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breaking stereotypes – Speed Cuber Champ Max Park is Breaking Records and Stereotypes

breaking stereotypes – Speed Cuber Champ Max Park is Breaking Records and Stereotypes

Max Park is an inspiring young man who is not only breaking multiple world records in speed cubing, but he is also breaking stereotypes about people with disabilities.
Max was born with autism, a neurodevelopment disorder. Individuals with autism often have difficulty interacting with others socially, developing relationships, communicating, making eye contact and facial expressions. They can also have difficulties sharing interests with others, developing motor skills like pointing and can have restrictive or repetitive routines.

After Max was diagnosed with autism, his parents, Schwan and Miki Park looked for different activities and toys that would engage Max and encourage parallel play. One day, his mom pulled out a Rubik’s Cube they had tucked away. After watching a video on how to solve the puzzle, she showed Max. Max showed immediate interest in the cube and enjoyed playing with it daily.

To encourage and foster that interest, his mom searched for Rubik’s Cube activities online. She found an upcoming speed cubing competition in Little Tokyo, Los Angeles and signed Max up. Speed cubing is a competitive sport where cubers compete to see who can solve a Rubik’s Cube the fastest. Initially, the competitions were seen as a great opportunity to incorporate a learning lesson for Max about social interactions and patience while further developing his motor skills.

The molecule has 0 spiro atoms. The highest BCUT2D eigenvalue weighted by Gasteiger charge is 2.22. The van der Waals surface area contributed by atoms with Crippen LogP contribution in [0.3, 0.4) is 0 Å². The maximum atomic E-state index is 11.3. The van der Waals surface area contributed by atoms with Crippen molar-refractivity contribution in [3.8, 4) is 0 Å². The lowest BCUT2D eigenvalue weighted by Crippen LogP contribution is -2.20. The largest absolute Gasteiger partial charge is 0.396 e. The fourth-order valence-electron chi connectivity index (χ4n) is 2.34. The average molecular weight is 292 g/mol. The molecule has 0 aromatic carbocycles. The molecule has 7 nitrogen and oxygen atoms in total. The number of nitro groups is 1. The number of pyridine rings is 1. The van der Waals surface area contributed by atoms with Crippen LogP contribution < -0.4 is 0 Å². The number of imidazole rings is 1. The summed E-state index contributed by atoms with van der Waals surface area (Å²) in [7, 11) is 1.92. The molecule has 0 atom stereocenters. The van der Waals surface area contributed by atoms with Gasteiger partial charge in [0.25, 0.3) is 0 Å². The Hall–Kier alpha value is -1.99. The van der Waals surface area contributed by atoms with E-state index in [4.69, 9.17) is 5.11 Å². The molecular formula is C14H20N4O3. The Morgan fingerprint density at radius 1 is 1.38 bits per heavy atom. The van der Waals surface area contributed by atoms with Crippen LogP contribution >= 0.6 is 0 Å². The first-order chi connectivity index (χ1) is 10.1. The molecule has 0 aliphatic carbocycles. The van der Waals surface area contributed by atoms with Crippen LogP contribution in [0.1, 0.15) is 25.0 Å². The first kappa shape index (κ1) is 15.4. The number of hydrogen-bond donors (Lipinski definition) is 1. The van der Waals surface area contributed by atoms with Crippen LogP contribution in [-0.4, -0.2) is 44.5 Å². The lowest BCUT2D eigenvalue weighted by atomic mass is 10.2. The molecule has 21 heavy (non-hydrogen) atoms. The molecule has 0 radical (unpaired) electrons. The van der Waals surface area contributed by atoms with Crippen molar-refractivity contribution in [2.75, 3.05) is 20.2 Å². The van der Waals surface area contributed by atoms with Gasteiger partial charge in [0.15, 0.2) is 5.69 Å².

Little did the Parks’ know how much this sport would help Max excel as a person and competitor. What years of therapy couldn’t teach, Max was learning naturally at the competitions. During the first event, Max surprised his parents by pointing at different competitors he recognized. This was a major milestone for Max.

Another milestone moment happened in 2016, when Max won his first international championship event in Paris, France. After looking at how the other winners on the stage were holding their certificates and awards, he mimicked their behaviour by readjusting his own award, so he was holding them the same way his peers were.
The speed cubing world is a naturally inclusive, supportive and encouraging community. Surrounded by his peers, Max has become a record-breaking champion, respected and fierce competitor, a friend and fan favourite to competitors and audience members, and an inspirational mentor to up-and-coming Rubik’s Cubers.

Since his first competition at the age of 10, Max has won over 400 speed cubing titles and is in the Guinness Book of World records as the fastest speed cuber in the world. Max has broken several records for solving the iconic 3×3 cube as well as 4×4, 5×5, 6×6 and 7×7 cubes and single and double handed solves in the fastest time. He won his first world championship in 2016. He helped popularize the trend AO100, average over 100 solves.

Through his sponsorships with Rubik’s Cube and Cubicle, Max and his family have travelled all over the world including Alaska, Paris, Australia, Moscow, and Taiwan to participate in speed cubing competitions. He tied for the world record for solving an average of five 3×3 cubes in 4.86 seconds in February of this year.

When reflecting on Max’s success, his mom Miki commented, “You don’t know where the gems are hidden. Don’t say ‘no’ to anything, be open. Gems could come from anywhere”.

If there is one thing Miki and Schwan would like other parents who have children with neurodivergence understand it’s, “don’t underestimate your kids. Assume your kids are much smarter than what you think. The information is all there”.

When asked what advice he has for anyone interested in cubing, Max says, “Cubers should learn as much as you can.”